I have always loved to weave. In the variety of places I grew up some kind of weaving was always a joyful part of my life. As a young child living in Canada I wove on a home made “loom” made with nails in a board. Then while living in Kansas as a child, my friends and I wove on “potholder” looms and sold potholders door to door. When I was ten and living in Pennsylvania I was taught by a Quaker woman, originally from Germany, how to weave my first rug. Later, as a young teenager, I was living in Canterbury, New Hampshire where I learned more about weaving from our neighbors who ran a small private school where the “arts” were emphasized. At age sixteen we were living in a Quaker community in the remote mountains of British Columbia where I first learned, from my best friend’s eighty-year-old grandmother, how to set up and weave on a large floor loom. Throughout the years my interest and training continued – a weaving class in college in California, a few weeks one summer in Canada with the weaver/author Stan Zielinski, a course with the rug weaver/author Peter Collingwood and a summer’s apprenticeship with South Acworth, New Hampshire weaver Mary Bishop. I joined the League of New Hampshire Craftsmen in 1972 weaving mostly hats, scarves and shawls. After a few years break raising children and teaching them how to weave, I rejoined the League weaving rugs and pillows. For thirteen years I had a booth at the Sunapee Fair in New Hampshire and at some other eastern state's craft fairs. I then took a break from going to fairs for a few years while pursing other interests, though still weaving some. I came back with a new interest in dyeing my wool yarn with natural dyes, with which my rugs and pillows are now woven. The wonderful colors I can get using natural dyes is exciting to me and I am glad they have a lesser impact on the environment.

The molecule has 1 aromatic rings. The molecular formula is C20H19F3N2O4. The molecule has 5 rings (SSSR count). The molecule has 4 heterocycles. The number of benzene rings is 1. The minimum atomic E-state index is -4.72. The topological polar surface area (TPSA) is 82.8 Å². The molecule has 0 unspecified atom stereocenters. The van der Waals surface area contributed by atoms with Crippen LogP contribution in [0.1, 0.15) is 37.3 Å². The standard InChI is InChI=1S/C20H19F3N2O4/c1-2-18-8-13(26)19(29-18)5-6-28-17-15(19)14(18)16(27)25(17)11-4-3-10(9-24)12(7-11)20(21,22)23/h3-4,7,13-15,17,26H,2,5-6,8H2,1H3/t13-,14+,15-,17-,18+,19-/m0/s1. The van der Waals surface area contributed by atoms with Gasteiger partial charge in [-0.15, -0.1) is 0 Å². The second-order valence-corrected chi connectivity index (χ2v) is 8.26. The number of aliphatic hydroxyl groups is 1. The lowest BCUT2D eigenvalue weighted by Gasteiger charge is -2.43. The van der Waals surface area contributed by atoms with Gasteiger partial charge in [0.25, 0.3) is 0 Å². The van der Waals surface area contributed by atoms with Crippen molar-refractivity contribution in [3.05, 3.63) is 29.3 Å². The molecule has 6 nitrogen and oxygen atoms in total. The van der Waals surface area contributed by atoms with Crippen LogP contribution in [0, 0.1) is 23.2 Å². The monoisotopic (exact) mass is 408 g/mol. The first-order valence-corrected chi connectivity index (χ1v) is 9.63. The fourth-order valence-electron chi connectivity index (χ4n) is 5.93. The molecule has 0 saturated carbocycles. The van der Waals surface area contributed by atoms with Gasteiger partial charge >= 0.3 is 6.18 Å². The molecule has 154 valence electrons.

I enjoy experimenting with color and design, making one of kind rugs. I find the Norwegian krokbragd (crooked path) technique used in my rugs especially enables me to do this. I like using weaving as a form of art with which I can produce sturdy, useful products.